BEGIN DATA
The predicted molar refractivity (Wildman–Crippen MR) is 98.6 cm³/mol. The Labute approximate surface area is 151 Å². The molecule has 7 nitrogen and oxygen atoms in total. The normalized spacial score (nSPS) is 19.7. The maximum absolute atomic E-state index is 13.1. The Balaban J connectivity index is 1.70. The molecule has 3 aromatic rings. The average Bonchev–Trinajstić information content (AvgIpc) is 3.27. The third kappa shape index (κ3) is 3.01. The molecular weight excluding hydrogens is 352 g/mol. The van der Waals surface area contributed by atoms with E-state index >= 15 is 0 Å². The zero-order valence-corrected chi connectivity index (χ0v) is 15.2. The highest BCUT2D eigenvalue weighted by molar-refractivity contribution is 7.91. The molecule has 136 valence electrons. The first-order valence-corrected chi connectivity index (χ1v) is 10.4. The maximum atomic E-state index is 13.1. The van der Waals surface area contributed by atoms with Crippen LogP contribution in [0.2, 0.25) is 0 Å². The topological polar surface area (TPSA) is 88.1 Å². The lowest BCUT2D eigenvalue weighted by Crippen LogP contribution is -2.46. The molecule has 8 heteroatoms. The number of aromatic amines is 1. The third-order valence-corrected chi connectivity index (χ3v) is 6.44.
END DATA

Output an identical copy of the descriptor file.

The predicted molar refractivity (Wildman–Crippen MR) is 98.6 cm³/mol. The Labute approximate surface area is 151 Å². The molecule has 7 nitrogen and oxygen atoms in total. The normalized spacial score (nSPS) is 19.7. The maximum absolute atomic E-state index is 13.1. The Balaban J connectivity index is 1.70. The molecule has 3 aromatic rings. The average Bonchev–Trinajstić information content (AvgIpc) is 3.27. The third kappa shape index (κ3) is 3.01. The molecular weight excluding hydrogens is 352 g/mol. The van der Waals surface area contributed by atoms with E-state index >= 15 is 0 Å². The zero-order valence-corrected chi connectivity index (χ0v) is 15.2. The highest BCUT2D eigenvalue weighted by molar-refractivity contribution is 7.91. The molecule has 136 valence electrons. The first-order valence-corrected chi connectivity index (χ1v) is 10.4. The maximum atomic E-state index is 13.1. The van der Waals surface area contributed by atoms with Crippen LogP contribution in [0.2, 0.25) is 0 Å². The topological polar surface area (TPSA) is 88.1 Å². The lowest BCUT2D eigenvalue weighted by Crippen LogP contribution is -2.46. The molecule has 8 heteroatoms. The number of aromatic amines is 1. The third-order valence-corrected chi connectivity index (χ3v) is 6.44.